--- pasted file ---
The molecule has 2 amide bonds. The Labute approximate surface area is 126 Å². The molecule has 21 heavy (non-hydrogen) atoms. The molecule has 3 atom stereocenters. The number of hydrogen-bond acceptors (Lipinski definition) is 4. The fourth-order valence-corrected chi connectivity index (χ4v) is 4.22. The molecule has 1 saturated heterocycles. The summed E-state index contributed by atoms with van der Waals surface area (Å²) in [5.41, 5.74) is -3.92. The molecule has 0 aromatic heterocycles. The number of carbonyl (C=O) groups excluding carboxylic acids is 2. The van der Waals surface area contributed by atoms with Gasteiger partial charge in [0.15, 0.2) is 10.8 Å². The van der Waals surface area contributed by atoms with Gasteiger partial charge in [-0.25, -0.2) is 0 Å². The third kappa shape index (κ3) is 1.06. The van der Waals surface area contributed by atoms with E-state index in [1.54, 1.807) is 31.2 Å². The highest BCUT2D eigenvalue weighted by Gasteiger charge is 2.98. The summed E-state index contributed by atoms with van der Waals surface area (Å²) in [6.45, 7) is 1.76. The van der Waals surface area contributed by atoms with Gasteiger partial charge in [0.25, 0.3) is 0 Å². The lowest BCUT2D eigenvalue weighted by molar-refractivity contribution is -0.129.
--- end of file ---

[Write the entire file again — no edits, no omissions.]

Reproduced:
The molecule has 2 amide bonds. The Labute approximate surface area is 126 Å². The molecule has 21 heavy (non-hydrogen) atoms. The molecule has 3 atom stereocenters. The number of hydrogen-bond acceptors (Lipinski definition) is 4. The fourth-order valence-corrected chi connectivity index (χ4v) is 4.22. The molecule has 1 saturated heterocycles. The summed E-state index contributed by atoms with van der Waals surface area (Å²) in [5.41, 5.74) is -3.92. The molecule has 0 aromatic heterocycles. The number of carbonyl (C=O) groups excluding carboxylic acids is 2. The van der Waals surface area contributed by atoms with Gasteiger partial charge in [0.15, 0.2) is 10.8 Å². The van der Waals surface area contributed by atoms with Gasteiger partial charge in [-0.25, -0.2) is 0 Å². The third kappa shape index (κ3) is 1.06. The van der Waals surface area contributed by atoms with E-state index in [1.54, 1.807) is 31.2 Å². The highest BCUT2D eigenvalue weighted by Gasteiger charge is 2.98. The summed E-state index contributed by atoms with van der Waals surface area (Å²) in [6.45, 7) is 1.76. The van der Waals surface area contributed by atoms with Gasteiger partial charge in [0.25, 0.3) is 0 Å². The lowest BCUT2D eigenvalue weighted by molar-refractivity contribution is -0.129.